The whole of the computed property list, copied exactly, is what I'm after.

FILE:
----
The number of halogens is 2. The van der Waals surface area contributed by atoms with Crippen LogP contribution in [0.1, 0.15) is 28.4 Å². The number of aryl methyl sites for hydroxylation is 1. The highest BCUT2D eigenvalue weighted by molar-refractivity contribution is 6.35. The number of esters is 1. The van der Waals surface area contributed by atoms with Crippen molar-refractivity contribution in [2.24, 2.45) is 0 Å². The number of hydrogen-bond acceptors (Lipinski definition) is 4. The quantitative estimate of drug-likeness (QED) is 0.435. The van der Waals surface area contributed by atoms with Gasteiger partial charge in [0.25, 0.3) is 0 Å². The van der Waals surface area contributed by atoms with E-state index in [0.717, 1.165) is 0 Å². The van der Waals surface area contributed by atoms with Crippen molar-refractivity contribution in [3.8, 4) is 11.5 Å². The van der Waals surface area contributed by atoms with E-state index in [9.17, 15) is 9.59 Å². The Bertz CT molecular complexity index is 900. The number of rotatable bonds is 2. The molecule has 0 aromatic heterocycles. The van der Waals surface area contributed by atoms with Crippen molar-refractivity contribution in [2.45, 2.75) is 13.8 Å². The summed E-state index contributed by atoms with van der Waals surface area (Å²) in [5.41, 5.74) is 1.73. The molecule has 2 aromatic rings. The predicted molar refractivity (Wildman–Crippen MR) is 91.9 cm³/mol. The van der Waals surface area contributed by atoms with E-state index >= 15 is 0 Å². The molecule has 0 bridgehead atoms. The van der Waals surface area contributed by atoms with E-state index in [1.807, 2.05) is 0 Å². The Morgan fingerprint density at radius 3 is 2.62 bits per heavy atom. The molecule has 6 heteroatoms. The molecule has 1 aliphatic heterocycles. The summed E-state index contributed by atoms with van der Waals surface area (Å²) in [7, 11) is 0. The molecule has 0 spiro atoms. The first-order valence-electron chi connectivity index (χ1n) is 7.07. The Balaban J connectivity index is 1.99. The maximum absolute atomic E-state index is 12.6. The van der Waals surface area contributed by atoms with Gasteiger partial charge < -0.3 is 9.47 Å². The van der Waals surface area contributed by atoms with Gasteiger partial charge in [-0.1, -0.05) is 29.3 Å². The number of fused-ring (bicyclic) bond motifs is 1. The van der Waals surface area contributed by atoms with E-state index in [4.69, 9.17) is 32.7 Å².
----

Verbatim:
The number of halogens is 2. The van der Waals surface area contributed by atoms with Crippen LogP contribution in [0.1, 0.15) is 28.4 Å². The number of aryl methyl sites for hydroxylation is 1. The highest BCUT2D eigenvalue weighted by molar-refractivity contribution is 6.35. The number of esters is 1. The van der Waals surface area contributed by atoms with Crippen molar-refractivity contribution in [2.24, 2.45) is 0 Å². The number of hydrogen-bond acceptors (Lipinski definition) is 4. The quantitative estimate of drug-likeness (QED) is 0.435. The van der Waals surface area contributed by atoms with Gasteiger partial charge in [0.25, 0.3) is 0 Å². The van der Waals surface area contributed by atoms with E-state index in [0.717, 1.165) is 0 Å². The van der Waals surface area contributed by atoms with Crippen molar-refractivity contribution in [3.8, 4) is 11.5 Å². The van der Waals surface area contributed by atoms with E-state index in [9.17, 15) is 9.59 Å². The Bertz CT molecular complexity index is 900. The number of rotatable bonds is 2. The molecule has 0 aromatic heterocycles. The van der Waals surface area contributed by atoms with Crippen molar-refractivity contribution in [2.45, 2.75) is 13.8 Å². The summed E-state index contributed by atoms with van der Waals surface area (Å²) in [5.41, 5.74) is 1.73. The molecule has 2 aromatic rings. The predicted molar refractivity (Wildman–Crippen MR) is 91.9 cm³/mol. The van der Waals surface area contributed by atoms with E-state index >= 15 is 0 Å². The molecule has 0 bridgehead atoms. The van der Waals surface area contributed by atoms with E-state index in [1.807, 2.05) is 0 Å². The Morgan fingerprint density at radius 3 is 2.62 bits per heavy atom. The molecule has 6 heteroatoms. The molecule has 1 aliphatic heterocycles. The summed E-state index contributed by atoms with van der Waals surface area (Å²) in [7, 11) is 0. The molecule has 0 spiro atoms. The first-order valence-electron chi connectivity index (χ1n) is 7.07. The Balaban J connectivity index is 1.99. The maximum absolute atomic E-state index is 12.6. The van der Waals surface area contributed by atoms with Gasteiger partial charge < -0.3 is 9.47 Å². The van der Waals surface area contributed by atoms with Gasteiger partial charge in [-0.1, -0.05) is 29.3 Å². The number of fused-ring (bicyclic) bond motifs is 1. The van der Waals surface area contributed by atoms with E-state index in [4.69, 9.17) is 32.7 Å².